Attorney James Howaniec wrote in a series of motions filed Monday that the crime scene was “badly botched,” the investigation was flawed and that the only physical evidence consists of “few spermatozoa molecules,” the Sun Journal reported.
    The case went unsolved for years before DNA evidence led to Downs’ arrest earlier this year.

    But the defense contends the evidence may have been mishandled and that there’s no other physical evidence to link Downs to the crime scene. The defense is also challenging the government’s search of genealogical sites, saying it amounts to an unconstitutional search.

    The defense said the crime scene was a mess because more than a dozen people had entered the bathroom where Sergie’s body was found before police investigators arrived. None of the physical evidence found at the crime scene, including body and pubic hair, fingerprints, blood, and a boot print, was a match to Downs, the defense said.

    The defense also contends another man allegedly confessed to his sister that he killed Sergie. The other man, who was later arrested in connection with a different homicide, has a history of violence against women, according to the court documents.

    Defense attorneys characterized Downs as having been “a healthy, good looking, popular, happy, intelligent, dean’s list student from a solid family in Maine.”
    Yeah, cause all that stuff the defense said would prevent him from being a rapist and/or murderer.

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    https://www.adn.com/alaska-news/crim...ictims-friend/

    Murder trial of Maine man begins in Fairbanks with testimony from victim’s friend

    The DNA of an Auburn, Maine, man accused of murdering and sexually assaulting an Alaska Native woman nearly three decades ago was found inside her body, prosecutors told the jury Wednesday on the first day of Steven H. Downs’ trial in Fairbanks.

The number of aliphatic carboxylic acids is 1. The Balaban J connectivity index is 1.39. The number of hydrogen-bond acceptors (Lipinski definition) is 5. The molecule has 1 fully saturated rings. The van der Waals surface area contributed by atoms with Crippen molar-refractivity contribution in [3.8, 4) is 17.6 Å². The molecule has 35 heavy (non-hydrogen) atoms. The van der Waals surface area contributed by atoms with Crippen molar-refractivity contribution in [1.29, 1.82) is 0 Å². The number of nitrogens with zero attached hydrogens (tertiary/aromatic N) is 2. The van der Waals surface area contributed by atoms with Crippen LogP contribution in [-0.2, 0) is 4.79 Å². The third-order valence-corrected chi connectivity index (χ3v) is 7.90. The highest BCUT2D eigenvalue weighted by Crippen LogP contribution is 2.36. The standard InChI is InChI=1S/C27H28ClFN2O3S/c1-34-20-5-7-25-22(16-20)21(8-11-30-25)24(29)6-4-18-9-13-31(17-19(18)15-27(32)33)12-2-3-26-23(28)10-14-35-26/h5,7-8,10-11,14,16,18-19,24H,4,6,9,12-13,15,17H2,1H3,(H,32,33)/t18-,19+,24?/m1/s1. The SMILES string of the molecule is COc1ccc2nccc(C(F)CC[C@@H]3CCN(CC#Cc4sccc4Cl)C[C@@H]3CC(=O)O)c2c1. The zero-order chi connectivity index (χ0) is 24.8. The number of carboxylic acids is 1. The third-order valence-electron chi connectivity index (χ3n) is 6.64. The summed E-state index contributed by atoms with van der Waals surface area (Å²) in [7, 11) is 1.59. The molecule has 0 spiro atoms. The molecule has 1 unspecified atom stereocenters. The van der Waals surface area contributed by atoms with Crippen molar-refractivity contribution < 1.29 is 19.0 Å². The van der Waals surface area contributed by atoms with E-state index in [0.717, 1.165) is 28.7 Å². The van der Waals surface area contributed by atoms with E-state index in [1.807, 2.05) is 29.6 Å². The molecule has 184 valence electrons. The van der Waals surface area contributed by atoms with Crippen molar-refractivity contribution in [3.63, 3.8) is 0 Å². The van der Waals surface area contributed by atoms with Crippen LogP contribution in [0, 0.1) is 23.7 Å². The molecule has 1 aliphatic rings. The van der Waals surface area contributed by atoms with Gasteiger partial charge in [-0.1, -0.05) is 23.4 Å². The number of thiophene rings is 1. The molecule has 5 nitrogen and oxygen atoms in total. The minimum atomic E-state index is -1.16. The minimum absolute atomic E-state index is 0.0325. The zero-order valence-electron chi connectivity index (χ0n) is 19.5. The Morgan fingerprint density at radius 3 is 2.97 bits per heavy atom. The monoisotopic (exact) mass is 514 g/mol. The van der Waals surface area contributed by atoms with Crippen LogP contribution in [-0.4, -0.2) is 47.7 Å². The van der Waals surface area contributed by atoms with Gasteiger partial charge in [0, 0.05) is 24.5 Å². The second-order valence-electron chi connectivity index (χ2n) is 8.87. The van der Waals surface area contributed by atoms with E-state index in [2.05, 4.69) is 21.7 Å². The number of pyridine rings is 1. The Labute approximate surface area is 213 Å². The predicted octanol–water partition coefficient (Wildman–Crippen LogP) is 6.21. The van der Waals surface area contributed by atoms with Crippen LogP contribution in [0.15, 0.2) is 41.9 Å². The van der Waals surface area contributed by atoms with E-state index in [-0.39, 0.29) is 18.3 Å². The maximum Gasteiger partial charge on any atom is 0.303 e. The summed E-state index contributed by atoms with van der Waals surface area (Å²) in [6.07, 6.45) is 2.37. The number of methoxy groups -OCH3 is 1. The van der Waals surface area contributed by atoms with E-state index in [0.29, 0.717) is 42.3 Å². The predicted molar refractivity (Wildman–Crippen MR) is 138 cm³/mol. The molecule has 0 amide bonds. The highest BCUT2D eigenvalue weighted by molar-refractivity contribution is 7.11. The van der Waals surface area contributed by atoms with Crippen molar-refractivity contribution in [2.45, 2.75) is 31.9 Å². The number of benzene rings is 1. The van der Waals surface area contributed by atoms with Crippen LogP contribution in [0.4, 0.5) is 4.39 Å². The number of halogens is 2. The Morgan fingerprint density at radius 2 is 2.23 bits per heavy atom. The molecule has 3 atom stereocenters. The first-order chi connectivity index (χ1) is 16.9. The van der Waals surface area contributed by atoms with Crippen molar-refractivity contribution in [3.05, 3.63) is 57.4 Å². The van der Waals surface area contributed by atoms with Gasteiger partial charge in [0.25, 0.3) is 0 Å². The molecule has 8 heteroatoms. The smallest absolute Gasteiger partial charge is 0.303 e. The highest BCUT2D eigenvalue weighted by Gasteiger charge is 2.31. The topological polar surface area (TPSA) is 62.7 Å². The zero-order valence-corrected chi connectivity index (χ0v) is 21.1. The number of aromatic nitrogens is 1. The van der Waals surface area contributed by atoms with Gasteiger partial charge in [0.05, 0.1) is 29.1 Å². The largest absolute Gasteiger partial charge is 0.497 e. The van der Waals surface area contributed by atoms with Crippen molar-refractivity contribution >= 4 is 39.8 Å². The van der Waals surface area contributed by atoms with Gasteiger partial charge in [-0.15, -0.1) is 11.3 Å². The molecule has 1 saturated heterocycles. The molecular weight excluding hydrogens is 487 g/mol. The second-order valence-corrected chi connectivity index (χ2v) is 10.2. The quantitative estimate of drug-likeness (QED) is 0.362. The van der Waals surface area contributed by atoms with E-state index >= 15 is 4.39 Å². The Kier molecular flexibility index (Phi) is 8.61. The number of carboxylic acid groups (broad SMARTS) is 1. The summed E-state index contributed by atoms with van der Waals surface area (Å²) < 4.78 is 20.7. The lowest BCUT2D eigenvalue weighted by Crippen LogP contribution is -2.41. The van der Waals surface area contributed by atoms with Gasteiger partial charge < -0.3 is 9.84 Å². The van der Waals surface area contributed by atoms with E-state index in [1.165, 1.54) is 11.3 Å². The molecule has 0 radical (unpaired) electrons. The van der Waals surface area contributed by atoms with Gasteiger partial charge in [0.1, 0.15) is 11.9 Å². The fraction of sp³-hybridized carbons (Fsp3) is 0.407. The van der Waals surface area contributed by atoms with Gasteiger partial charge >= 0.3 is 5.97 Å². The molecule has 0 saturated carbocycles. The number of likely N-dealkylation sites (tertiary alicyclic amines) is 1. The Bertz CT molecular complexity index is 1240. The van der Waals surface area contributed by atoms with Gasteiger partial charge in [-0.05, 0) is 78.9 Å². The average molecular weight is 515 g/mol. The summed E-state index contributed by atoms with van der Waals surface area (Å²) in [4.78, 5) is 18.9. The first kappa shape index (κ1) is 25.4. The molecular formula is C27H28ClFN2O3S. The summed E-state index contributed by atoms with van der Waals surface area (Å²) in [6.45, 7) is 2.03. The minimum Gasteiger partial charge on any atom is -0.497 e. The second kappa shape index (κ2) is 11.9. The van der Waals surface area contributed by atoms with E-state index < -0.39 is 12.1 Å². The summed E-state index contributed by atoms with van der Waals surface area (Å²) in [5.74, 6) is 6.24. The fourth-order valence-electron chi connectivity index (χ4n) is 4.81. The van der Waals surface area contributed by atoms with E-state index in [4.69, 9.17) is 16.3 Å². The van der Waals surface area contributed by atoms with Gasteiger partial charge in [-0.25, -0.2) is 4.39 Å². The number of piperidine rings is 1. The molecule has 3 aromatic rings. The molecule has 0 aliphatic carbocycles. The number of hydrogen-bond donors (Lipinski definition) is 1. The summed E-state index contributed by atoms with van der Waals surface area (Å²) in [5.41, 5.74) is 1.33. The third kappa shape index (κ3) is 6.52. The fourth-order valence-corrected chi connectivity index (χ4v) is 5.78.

Downs, 47, sat at a table in Fairbanks Superior Court dressed in a button-down shirt and sweater vest. He has awaited trial since his extradition to Alaska from Maine in 2020.

    His lawyer, James Howaniec, of Lewiston told the jury of 10 women and six men, including four alternates, that prosecutors had left out many important facts in their opening statement.

    “You will have reasonable doubt as to whether Steven Downs committed this crime,” Howaniec said. “You will be convinced that he’s innocent of this crime. And by the end of this trial, you will know who committed this crime.”

    Howaniec described the prosecutors’ case as “extremely thin,” saying, “They have some evidence that there was sexual contact, and that’s all they have.”

    Assistant Attorney General Christopher Darnall said the victim, Sophie Sergie, 20, of Pitkas Point, had been staying the weekend of April 25, 1993, with a friend who was a student at the University of Alaska at Fairbanks.

    Sergie had been a student there, but was taking a year off to work so she could get health insurance to help pay for needed orthodontia.

    Investigators said Sergie had been shot in the back of the head with a .22-caliber gun, stabbed in the cheek and eye, struck with a blunt instrument, gagged with a ligature and shocked with a stun gun.

    The medical examiner said Sergie died from a bullet fired into her head.

    Police arrested Downs after his DNA was matched in late 2018 to evidence found at the crime scene through a random hit after Downs’ aunt had submitted her DNA to a genealogy website.

    Prosecutors said Downs was a student at the college and had been seen in the same dormitory around the time Sergie’s body was found. He had possessed the same type of weapons — a gun and a knife — that had inflicted injuries found on Sergie’s body, they said.

    Sergie’s friend Shirley Akelkok testified Wednesday she and her boyfriend, Noah, and Sergie had eaten pizza in Akelkok’s dorm room on the second floor of Bartlett Hall on that Sunday night.